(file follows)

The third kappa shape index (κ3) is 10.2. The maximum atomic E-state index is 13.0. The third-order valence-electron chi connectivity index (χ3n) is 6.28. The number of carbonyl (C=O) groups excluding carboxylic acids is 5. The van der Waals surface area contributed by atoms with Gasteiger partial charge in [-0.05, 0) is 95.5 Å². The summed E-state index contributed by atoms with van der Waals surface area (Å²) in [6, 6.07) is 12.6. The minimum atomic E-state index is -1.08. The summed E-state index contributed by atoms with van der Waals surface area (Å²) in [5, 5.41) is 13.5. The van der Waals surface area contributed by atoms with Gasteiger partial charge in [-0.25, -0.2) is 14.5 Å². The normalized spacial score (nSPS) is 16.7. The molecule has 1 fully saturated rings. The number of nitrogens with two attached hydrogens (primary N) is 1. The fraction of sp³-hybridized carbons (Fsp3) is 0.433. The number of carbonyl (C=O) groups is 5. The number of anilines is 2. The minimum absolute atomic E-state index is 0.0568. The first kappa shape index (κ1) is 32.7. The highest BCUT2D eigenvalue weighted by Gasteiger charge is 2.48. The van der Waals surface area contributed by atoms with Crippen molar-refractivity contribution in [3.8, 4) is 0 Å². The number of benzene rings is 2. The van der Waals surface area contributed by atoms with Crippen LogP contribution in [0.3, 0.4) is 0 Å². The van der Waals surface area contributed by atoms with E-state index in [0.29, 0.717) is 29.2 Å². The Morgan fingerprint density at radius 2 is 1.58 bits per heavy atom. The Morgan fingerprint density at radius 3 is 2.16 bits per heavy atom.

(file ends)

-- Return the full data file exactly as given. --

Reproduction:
The third kappa shape index (κ3) is 10.2. The maximum atomic E-state index is 13.0. The third-order valence-electron chi connectivity index (χ3n) is 6.28. The number of carbonyl (C=O) groups excluding carboxylic acids is 5. The van der Waals surface area contributed by atoms with Gasteiger partial charge in [-0.05, 0) is 95.5 Å². The summed E-state index contributed by atoms with van der Waals surface area (Å²) in [6, 6.07) is 12.6. The minimum atomic E-state index is -1.08. The summed E-state index contributed by atoms with van der Waals surface area (Å²) in [5, 5.41) is 13.5. The van der Waals surface area contributed by atoms with Gasteiger partial charge in [-0.25, -0.2) is 14.5 Å². The normalized spacial score (nSPS) is 16.7. The molecule has 1 fully saturated rings. The number of nitrogens with two attached hydrogens (primary N) is 1. The fraction of sp³-hybridized carbons (Fsp3) is 0.433. The number of carbonyl (C=O) groups is 5. The number of anilines is 2. The minimum absolute atomic E-state index is 0.0568. The first kappa shape index (κ1) is 32.7. The highest BCUT2D eigenvalue weighted by Gasteiger charge is 2.48. The van der Waals surface area contributed by atoms with Crippen molar-refractivity contribution in [3.8, 4) is 0 Å². The number of benzene rings is 2. The van der Waals surface area contributed by atoms with Crippen LogP contribution in [0.3, 0.4) is 0 Å². The van der Waals surface area contributed by atoms with E-state index in [0.29, 0.717) is 29.2 Å². The Morgan fingerprint density at radius 2 is 1.58 bits per heavy atom. The Morgan fingerprint density at radius 3 is 2.16 bits per heavy atom.